Calgon Carbon a wholly-owned subsidiary of Kuraray Co., Ltd. (TYO: 3405) (Kuraray), is a global leader in the manufacture and/or distribution of innovative coal-, wood-, and coconut-based activated carbon products – in granular, powdered, pelletized, and cloth form – to meet the most challenging purification demands of customers throughout the world. In addition, Calgon Carbon offers highly engineered on-site equipment vessels and ion exchange equipment, as well as best in class services, enabling customers to take advantage of turnkey purification solutions. With more than 700 distinct applications, including drinking water, wastewater, pollution abatement, and a variety of industrial and commercial manufacturing processes, Calgon Carbon has been in business for 80 years. Headquartered in Pittsburgh, Pennsylvania, Calgon Carbon employs approximately 1660 people and operates 20 manufacturing, reactivation, innovation and equipment fabrication facilities in the U.S., Asia, and in Europe, where Calgon Carbon is known as Chemviron. Calgon Carbon was acquired by Kuraray in March of 2018.  With complementary products and services, the combined organization will continue to focus on providing the highest quality and most innovative activated carbon and filtration media products, equipment, and services. 


Calgon Carbon offers a wide array of custom-engineered granular activated carbons for a broad range of manufacturing process and environmental applications.

Calgon Carbon Corporation is an environmentally conscious company – sustainability has vital implications in what we do every single day. Recycling and reactivation are important parts of those initiatives. In fact, we have been recycling for years by reactivating spent carbon.

Calgon Carbon’s ion exchange technology is designed to remove dissolved ionic compounds from water such as perchlorate, nitrate, hexavalent chrome, and ​Poly- and Perfluoroalkyl Substances (PFAS).

At Calgon Carbon, we proudly offer complete solutions that can be quickly delivered and easily installed at any treatment site. This equipment is custom-designed, pre-engineered and self-contained for various applications.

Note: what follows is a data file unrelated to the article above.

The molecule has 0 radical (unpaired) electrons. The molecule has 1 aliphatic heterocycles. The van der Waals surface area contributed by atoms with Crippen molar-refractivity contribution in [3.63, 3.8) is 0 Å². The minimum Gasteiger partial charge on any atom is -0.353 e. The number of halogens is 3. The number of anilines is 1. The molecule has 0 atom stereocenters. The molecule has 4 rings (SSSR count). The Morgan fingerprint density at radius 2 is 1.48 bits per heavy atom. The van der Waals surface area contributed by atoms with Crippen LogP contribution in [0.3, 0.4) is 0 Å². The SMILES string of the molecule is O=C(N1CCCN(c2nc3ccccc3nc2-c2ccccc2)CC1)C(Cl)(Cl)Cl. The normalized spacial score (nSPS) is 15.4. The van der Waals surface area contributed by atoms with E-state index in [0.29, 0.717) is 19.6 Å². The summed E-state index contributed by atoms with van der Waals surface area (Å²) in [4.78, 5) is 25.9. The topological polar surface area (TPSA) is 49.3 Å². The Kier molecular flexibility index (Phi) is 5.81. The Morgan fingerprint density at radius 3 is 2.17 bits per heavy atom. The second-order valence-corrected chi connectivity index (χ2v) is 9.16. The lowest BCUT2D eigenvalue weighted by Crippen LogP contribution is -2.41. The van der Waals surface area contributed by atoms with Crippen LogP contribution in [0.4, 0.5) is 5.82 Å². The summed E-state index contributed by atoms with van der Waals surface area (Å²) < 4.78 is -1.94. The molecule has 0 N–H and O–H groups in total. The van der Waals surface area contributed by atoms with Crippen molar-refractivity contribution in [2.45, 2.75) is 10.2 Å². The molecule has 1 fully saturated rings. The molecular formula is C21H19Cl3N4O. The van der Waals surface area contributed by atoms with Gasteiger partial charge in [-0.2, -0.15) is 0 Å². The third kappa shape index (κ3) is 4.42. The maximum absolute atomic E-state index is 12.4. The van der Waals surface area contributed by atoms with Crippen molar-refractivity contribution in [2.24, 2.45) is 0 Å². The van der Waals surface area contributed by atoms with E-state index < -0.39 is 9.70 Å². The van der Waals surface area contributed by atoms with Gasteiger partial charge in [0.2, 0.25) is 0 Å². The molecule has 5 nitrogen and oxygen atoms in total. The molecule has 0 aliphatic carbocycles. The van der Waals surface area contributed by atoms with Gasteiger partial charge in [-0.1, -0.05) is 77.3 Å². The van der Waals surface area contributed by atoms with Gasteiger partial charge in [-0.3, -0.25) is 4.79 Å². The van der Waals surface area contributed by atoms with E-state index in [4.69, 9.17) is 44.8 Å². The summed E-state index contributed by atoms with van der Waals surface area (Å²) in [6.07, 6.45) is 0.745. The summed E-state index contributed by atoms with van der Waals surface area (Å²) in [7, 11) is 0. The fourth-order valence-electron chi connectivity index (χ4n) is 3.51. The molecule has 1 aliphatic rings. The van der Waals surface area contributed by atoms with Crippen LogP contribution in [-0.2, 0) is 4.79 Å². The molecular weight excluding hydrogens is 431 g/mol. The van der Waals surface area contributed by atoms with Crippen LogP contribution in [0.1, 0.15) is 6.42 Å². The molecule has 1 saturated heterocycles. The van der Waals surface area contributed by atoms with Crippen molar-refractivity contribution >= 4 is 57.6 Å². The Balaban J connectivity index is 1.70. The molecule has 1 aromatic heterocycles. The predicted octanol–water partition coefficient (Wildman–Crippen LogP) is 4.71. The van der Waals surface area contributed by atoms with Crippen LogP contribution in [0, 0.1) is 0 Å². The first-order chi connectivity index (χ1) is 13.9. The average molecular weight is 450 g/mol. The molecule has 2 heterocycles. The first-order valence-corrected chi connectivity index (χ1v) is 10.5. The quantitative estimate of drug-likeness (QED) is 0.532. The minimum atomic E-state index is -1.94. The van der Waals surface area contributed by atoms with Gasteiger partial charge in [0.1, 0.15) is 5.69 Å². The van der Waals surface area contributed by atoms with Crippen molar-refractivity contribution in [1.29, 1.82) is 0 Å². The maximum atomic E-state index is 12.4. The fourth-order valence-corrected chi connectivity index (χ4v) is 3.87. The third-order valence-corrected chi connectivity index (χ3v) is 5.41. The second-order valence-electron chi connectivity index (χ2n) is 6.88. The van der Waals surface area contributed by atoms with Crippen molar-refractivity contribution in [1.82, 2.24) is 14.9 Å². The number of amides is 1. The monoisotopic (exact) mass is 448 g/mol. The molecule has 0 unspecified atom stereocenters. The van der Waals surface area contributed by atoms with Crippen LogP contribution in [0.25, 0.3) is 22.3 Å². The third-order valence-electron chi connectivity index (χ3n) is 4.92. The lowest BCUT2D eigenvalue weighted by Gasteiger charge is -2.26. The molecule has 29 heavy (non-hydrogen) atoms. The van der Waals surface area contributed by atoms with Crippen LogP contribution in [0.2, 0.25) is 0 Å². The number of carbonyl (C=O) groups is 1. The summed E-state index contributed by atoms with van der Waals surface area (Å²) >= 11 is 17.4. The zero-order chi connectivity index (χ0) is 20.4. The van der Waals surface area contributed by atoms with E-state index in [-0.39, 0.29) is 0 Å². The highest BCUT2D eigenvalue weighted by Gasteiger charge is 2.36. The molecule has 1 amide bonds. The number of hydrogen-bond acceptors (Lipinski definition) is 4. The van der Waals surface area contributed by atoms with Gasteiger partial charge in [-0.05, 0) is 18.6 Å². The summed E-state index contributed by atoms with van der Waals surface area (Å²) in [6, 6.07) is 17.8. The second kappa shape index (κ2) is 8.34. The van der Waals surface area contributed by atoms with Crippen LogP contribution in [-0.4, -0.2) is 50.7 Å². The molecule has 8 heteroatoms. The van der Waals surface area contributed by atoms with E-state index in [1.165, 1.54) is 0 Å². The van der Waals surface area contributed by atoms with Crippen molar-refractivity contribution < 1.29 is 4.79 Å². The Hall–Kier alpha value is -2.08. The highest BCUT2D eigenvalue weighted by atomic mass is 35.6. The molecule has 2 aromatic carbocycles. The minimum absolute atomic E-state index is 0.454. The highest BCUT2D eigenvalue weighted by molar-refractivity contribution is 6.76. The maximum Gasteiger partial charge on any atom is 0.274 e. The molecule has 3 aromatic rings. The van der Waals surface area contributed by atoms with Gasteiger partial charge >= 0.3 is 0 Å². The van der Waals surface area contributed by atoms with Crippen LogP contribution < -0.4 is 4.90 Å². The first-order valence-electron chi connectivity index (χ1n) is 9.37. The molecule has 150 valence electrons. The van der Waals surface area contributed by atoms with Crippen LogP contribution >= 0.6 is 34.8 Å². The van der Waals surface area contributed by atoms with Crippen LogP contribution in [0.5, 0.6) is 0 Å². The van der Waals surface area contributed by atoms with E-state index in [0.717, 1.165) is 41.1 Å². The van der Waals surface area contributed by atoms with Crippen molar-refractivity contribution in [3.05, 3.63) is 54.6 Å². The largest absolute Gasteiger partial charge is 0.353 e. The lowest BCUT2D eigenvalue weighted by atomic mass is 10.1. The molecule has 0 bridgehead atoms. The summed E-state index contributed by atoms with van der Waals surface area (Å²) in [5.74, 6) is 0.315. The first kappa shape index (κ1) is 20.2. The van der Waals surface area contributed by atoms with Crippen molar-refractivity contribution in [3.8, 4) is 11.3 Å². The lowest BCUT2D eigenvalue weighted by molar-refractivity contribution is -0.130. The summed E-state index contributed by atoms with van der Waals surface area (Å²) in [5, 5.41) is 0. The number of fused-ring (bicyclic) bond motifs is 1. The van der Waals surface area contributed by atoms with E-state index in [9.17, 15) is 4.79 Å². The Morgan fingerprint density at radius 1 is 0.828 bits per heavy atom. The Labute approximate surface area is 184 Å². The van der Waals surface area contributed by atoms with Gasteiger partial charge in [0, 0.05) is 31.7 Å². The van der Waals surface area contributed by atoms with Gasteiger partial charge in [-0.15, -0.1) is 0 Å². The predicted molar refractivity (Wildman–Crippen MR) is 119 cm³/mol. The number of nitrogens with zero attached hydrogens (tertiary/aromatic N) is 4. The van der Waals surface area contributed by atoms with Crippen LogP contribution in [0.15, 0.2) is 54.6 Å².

Off-the-shelf solutions just won’t cut it. You want consistent, custom, world-class service that is both affordable and uncompromising. Each year, hundreds of chemical, food, oil and pharmaceutical manufacturers, municipalities, remediation contractors, government agencies and many others turn to Calgon Carbon for their service needs.


Calgon Carbon Corporation

3000 GSK Drive

Moon Township, PA 15108


Phone: 800.422.7266

Contact: Info@CalgonCarbon.com


  • Follow these key steps to conduct a successful pilot study to help remain below their target contaminant limits and cost-effectively comply with regulations.

  • A first-hand account of how Calgon Carbon Corp. executed a last-minute clean jet fuel contaminated water around the Joint Base Pearl Harbor-Hickman.

  • This introduction to volatile organic compounds (VOCs) will discuss what qualifies a compound as a VOC, how to detect them, and how to treat and remove these chemicals from the water system.

  • Water treatment plants (WTPs) need to lean less on the disinfection process strategies (i.e., chloramination) and instead focus on more comprehensive DBP solutions such as removing TOC. Here's why.

  • Whether a water treatment plant (WTP) is evaluating a new granular activated carbon (GAC) solution to deal with contamination problems such as PFAS, DBPs, and VOCs or looking to enhance existing GAC performance, it is important to assess treatment processes in the full context of source water quality. Here are some ideas to help decision-makers achieve the best outcomes at the lowest total lifecycle cost.

  • Here are some considerations that can help water treatment plant (WTP) supervisors, operators, and their consulting engineers achieve their PFAS removal goals more efficiently and cost effectively despite the added challenges.

  • While activated carbon has garnered a lot of attention for its efficacy in removing per- and polyfluoroalkyl (PFAS) compounds from drinking water, it had a history in water treatment long before PFAS entered the public consciousness. Water Online spoke with Eli Townsend, applications engineer at Calgon Carbon, to discuss some non-PFAS challenges — e.g., taste and odor — and how water treatment plants (WTPs) can use activated carbon to solve them.

  • PFAS is a growing problem for municipal water utilities. The contaminant continues to show up in more water sources and regulations are a moving target that will likely involve more compounds and lower acceptable limits. As a result, crafting a long-term strategy to address PFAS can be problematic. However, those utilities using conventional gravity filters with anthracite as the filtering media have an opportunity to continue organic removal while adding PFAS removal with a simple conversion.

  • A collaborative pilot-scale study of two granular activated carbons, reagglomerated bituminous and sub-bituminous, was conducted to compare GAC PFAS removal performance to two ion exchange medias, macro-type and gel-type.  Pilot results were used to generate a cost-comparison of medias to guide the future technology selection of the utility.